After a long winter, gardeners eagerly await the first blooms to appear in spring. Crocus plants are some of the first little flowers to start growing when the weather gets warmer. You can sometimes see the petals pop up right through the snow.
It’s easy to spot the bright purple, yellow, and speckles of white among the dreary winter landscape. Not only are these flowers lovely to look at, but they attract local wildlife to your garden.
They’re beloved by honey, bumble, and honey bees as the flowers produce a large amount of pollen. Plus, there are a variety of crocus plants to choose from, depending on your taste.
Let’s begin our guide with an overview of crocus varieties.
Varieties of Crocus Plants
Crocus plants are small perennials that grow from an underground corm. These flowers are comprised of plants in the Crocus genus, which is made up of multiple different species. Crocus plants come in various colors, like white, yellow, red, and lilac.
In general, crocus plants grow up to 3-6 inches tall.
A common species for planting in the home garden is the woodland crocus or “Tommies” (Crocus tommasinianus). There are many cultivars of this species, including the lovely ‘Ruby Giant,’ which has vibrant violet-purple petals with a bright orange stigma in the center.
- ‘Dorothy’ (C. chrysanthus) has bright yellow petals with a white stripe.
- ‘Pickwick’ (C. vernus) is a vigorous grower with silvery lavender petals.
- ‘Flower Record’ (C. vernus) is massive, with red and violet blossoms with a white and yellow center.
- ‘Snow Bunting’ (C. chrysanthus) is an award-winning, vigorous flower with snow-white petals.
- ‘Albus’ (C. speciosus subsp. speciosus) has pure white petals with a yellow stigma.
- Tuscan crocus (C. etruscus) is a species with lavender petals.
- Saffron crocus (C. sativus) is one of the most well-known crocus plants. Saffron comes from this plant’s stigmas and grows in Zones 6-9.
Buying Crocus Plants
Spring crocus plants such as C. tommasinianus and ‘Dorothy’ (C. chrysanthus) can be bought in garden centers or online during the fall since you plant spring varieties in autumn. You plant them as dormant corms and wait for them to bloom when the weather warms up.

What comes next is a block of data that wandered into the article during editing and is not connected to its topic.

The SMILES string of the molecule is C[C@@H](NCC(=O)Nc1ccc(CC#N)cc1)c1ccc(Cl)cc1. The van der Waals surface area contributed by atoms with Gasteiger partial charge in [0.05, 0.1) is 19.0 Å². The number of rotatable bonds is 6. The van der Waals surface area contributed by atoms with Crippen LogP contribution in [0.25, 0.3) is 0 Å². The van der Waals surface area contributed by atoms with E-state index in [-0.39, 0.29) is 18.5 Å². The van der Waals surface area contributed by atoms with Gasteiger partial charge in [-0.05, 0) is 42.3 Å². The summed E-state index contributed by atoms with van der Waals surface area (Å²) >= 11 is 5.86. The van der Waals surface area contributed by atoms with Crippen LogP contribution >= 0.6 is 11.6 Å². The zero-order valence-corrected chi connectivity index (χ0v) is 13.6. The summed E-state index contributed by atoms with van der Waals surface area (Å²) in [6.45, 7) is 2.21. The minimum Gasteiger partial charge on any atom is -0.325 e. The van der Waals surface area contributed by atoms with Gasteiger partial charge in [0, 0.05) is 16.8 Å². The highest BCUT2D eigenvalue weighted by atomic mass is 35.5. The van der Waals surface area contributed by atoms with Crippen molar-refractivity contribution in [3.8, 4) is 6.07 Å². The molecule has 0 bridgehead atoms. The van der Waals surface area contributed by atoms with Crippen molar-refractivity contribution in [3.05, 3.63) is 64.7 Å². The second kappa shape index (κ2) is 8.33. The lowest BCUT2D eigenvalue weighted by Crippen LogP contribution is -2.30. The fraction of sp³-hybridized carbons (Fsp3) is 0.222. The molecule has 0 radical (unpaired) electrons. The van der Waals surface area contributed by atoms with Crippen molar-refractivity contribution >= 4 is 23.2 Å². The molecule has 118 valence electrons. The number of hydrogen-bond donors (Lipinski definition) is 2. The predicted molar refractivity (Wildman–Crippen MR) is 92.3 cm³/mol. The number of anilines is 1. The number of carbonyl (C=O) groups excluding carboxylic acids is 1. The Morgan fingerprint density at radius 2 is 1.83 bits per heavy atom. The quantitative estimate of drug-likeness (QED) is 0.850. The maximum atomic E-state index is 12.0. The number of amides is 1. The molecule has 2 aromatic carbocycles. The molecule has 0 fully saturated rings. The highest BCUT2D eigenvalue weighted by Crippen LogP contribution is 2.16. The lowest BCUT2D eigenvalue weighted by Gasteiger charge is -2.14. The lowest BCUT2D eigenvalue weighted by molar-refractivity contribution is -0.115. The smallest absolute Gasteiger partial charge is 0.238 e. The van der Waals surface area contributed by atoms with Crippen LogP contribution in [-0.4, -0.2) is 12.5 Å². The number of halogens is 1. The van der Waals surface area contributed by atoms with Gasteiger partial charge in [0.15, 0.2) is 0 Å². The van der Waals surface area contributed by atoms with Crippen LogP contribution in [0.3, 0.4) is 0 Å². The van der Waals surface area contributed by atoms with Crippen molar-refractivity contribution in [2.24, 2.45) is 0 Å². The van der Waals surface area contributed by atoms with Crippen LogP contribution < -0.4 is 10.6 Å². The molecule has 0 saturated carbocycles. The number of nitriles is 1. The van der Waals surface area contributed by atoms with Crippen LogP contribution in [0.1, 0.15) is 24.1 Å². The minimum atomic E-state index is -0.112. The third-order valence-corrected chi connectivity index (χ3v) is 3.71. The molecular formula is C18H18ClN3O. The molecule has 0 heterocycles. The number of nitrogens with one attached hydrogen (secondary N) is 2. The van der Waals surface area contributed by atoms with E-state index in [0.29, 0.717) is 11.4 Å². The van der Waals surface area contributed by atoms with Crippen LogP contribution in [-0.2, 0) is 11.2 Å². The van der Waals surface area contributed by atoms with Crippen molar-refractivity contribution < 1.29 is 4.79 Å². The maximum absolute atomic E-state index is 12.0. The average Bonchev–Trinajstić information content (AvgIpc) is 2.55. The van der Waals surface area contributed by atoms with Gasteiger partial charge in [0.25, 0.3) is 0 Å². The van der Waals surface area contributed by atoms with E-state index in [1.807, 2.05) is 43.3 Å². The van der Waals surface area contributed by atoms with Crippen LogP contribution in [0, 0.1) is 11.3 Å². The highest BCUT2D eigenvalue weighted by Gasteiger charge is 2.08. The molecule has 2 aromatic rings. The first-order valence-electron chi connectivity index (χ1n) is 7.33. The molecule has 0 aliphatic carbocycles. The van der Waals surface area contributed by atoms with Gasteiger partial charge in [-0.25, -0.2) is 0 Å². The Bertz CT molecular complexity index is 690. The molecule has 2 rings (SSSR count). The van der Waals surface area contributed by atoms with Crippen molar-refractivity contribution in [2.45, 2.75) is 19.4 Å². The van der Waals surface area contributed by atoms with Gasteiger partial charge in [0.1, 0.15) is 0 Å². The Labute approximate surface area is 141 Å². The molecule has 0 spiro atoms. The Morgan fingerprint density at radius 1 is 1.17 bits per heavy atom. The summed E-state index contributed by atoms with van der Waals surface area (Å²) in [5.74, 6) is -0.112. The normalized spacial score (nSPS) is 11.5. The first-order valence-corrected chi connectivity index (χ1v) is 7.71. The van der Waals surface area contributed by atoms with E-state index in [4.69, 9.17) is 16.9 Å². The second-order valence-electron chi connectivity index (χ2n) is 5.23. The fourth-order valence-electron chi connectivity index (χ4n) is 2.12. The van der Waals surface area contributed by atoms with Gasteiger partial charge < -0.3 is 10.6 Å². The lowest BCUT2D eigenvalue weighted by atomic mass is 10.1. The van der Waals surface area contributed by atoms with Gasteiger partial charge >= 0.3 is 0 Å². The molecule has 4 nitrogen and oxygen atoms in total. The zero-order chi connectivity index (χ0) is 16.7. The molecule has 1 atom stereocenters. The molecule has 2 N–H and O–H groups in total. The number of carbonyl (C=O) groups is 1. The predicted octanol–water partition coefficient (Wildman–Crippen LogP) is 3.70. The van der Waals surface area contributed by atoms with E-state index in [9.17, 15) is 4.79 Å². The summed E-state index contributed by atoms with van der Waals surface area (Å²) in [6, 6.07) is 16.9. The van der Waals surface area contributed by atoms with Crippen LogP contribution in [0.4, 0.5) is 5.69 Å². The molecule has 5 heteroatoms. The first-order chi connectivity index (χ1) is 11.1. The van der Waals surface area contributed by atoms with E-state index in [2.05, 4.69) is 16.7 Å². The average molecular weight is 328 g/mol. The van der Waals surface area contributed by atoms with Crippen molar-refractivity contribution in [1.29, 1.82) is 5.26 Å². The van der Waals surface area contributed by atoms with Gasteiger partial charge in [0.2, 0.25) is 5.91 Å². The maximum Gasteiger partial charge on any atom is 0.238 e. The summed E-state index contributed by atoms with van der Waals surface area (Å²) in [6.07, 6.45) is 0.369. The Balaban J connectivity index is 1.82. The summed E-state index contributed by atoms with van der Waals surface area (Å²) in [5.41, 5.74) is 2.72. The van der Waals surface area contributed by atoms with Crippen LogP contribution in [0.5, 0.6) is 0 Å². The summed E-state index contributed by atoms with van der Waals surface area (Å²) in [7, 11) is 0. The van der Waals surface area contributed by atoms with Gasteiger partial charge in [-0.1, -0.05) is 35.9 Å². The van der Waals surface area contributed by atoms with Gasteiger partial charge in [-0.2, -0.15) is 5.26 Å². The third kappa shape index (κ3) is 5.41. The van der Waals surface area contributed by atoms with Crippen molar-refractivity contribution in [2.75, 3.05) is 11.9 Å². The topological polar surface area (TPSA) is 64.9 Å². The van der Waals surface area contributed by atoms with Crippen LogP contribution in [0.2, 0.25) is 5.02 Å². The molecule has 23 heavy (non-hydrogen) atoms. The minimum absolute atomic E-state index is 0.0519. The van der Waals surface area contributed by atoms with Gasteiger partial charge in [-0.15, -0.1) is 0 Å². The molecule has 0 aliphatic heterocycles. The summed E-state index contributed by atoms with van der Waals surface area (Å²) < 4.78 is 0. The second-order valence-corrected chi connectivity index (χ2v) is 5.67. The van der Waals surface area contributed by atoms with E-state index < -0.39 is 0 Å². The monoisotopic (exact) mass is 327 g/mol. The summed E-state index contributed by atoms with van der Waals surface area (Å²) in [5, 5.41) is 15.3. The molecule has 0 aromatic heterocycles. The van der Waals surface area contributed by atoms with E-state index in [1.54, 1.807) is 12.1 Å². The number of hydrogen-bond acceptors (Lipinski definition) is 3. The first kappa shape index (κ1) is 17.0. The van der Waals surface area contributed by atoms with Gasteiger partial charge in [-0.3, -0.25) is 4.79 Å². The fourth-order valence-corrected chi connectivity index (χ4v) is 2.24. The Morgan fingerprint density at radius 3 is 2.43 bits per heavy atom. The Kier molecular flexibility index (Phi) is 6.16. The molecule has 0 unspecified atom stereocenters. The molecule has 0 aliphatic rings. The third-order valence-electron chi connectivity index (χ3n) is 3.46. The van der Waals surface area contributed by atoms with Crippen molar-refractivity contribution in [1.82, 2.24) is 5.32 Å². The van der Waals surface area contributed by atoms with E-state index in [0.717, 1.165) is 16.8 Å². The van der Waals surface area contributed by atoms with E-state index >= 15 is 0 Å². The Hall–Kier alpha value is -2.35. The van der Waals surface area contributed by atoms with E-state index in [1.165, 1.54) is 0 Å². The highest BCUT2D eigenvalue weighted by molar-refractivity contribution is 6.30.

In contrast, autumn crocus plants like Tuscan crocus (C. etruscus) can be found in stores in the summer. Autumn crocus types should be planted in early September and will bloom that year.
Crocus grow in USDA Hardiness Zones 3-8, though you might have to wait until later in the year to see petals bloom in cold regions.
Ideally, they should be planted in partially sunny areas.
Note the info card when growing crocus so you know when to expect to see flowers blooming. You can write the date down in a garden journal to remind you when to expect blossoms.
Once you’ve picked the right location, it’s time to plant your crocus. Both spring and autumn varieties of crocus plants will need similar climate conditions.
The best place to plant spring crocus flowers is in areas with lots of grass or open space. This allows you to make the most of their appearance and sprinkles some color into the green spaces.
Be careful if you plant them in the lawn, as they can become problematic when they naturalize. This can lead to overcrowding and spreading to areas where you don’t want them.
Place the corm 3 inches deep into the soil or three times as deep as the corm’s length. The optimal spot for crocus plants is well-draining, loose, rich soil. The pH should be between 6.0 and 7.0.
Autumn crocus planting often occurs in late summer. After the first year, crocus plants will be triggered to bloom in the following years when the temperature drops. So, don’t worry if the plants don’t bloom in the first year.